Another thing that is evident from these heat maps is how well Vogelsong executed this game plan. It’s easy enough to articulate, but to actually throw the pitch so consistently in the same location is a challenge many major league pitchers struggle with. I will spare you the visual, but the pitchers near Vogelsong at the bottom of the table above—Wade Davis, Tim Stauffer and Chad Billingsley—did not control their pitches nearly as well. (Click the links and see for yourself.)
In fact, Vogelsong commanded his best pitches better than the pitchers at the top of the table—Cole Hamels, James Shields, Jeremy Hellickson and Ricky Romero—commanded theirs. Of course, those pitchers have better stuff than Vogey, and thus don’t rely on placement as much as he does. (All four share a great changeup, which a good pitch no matter where it’s thrown so long as the pitcher’s arm action resembles that of a fastball. If you look at their heat maps for the changeup, you will see that it’s thrown all over the strike zone, but that doesn’t take away from its effectiveness.)
It is the command of his two-seamer and curveball that makes me more optimistic on Vogelsong than most. Surely, hitters will have a better scouting report on him after a year back in the majors, and his success will depend partly on how he adjusts to the adjustments they make. Also, there is the factor of pitcher-catcher chemistry to consider.
Vogelsong started 28 games last year; of those, Eli Whiteside caught 15, Chris Stewart seven, Buster Posey four and Hector Sanchez two. Besides the ineffable chemistry, it is possible that Whiteside brings other advantages, such as a superior pitch-framing technique. In this three–part series on hardballtimes.com, Max Marchi demonstrates how valuable pitch-framing can be and which catchers excel at this rather Zen way to fool an umpire into calling a strike (Jose Molina is the best). Whiteside isn’t mentioned in Marchi’s study because he doesn’t play enough, but he is generally considered a good defensive catcher (last year’s struggles notwithstanding), so it is eminently possible that he can frame pitches well enough to turn a substantial amount of balls into strikes. For a pitcher who works the corners like Vogelsong, that can mean the difference between an easy inning and a rally, an All-Star year and an average one. Posey has a reputation for being a good catcher as well, but I’m inclined to give Whiteside the edge because for many years his careers has depended on him being superb defensively. That edge is slight, and this point can become moot if the Giants decide to keep Whiteside as the backup catcher.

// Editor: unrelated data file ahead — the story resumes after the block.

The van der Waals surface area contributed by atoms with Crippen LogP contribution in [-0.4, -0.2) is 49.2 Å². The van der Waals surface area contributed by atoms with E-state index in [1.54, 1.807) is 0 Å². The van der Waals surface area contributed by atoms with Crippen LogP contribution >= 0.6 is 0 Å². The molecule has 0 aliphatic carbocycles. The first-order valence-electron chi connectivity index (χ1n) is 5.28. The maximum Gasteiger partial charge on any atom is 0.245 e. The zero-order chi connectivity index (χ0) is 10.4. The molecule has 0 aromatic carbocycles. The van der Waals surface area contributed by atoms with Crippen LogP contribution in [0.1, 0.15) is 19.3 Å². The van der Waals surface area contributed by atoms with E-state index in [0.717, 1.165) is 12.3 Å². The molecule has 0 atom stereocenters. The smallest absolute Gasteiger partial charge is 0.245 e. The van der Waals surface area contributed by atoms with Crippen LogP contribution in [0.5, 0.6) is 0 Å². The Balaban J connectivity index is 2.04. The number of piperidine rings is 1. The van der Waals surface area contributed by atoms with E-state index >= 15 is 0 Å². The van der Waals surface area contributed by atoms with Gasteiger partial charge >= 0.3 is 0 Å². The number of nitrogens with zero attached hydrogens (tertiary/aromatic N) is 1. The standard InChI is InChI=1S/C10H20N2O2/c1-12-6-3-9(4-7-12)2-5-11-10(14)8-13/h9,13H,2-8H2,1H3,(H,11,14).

Vogelsong will regress, but not as much as most people predict. He will be an above-average pitcher, which is damn good for the fourth spot in the rotation.
Final prediction: Time for me to sack up and spit out some numbers. I will present my prediction alongside some other noteworthy projection systems, for shits and giggles and shiggles.
Predictor-man, -bot or -lady – GS, IP, K, W-L, ERA
Bill James – 29 GS, 196 IP, 161 K, 10-12, 4.09 ERA
RotoChamp – n/a, 175 IP, 136 K, 11-8, 3.55 ERA
Marcel – 23 GS, 137 IP, 114 K, 10-7, 3.43 ERA
Professor Trelawney – In his tea, I have seen the Grim! With my Inner Eye! This can only mean death!
Fangraphs Fans (n=25) – 28 GS, 171 IP, 123 K, 10-10, 3.95 ERA
ZiPS – 25 GS, 153 IP, 119 K, 8-10, 4.18 ERA
Marciano – 28 GS, 180 IP, 121 K, 13-9, 3.62 ERA
Thanks a bunch for reading all the way down to here. I know it was tough at times. One could even say that you pushed it to the limit. I certainly pushed the limits of smooth transitions (Hell, who am I kidding? I blew past the limit.) with this shit paragraph.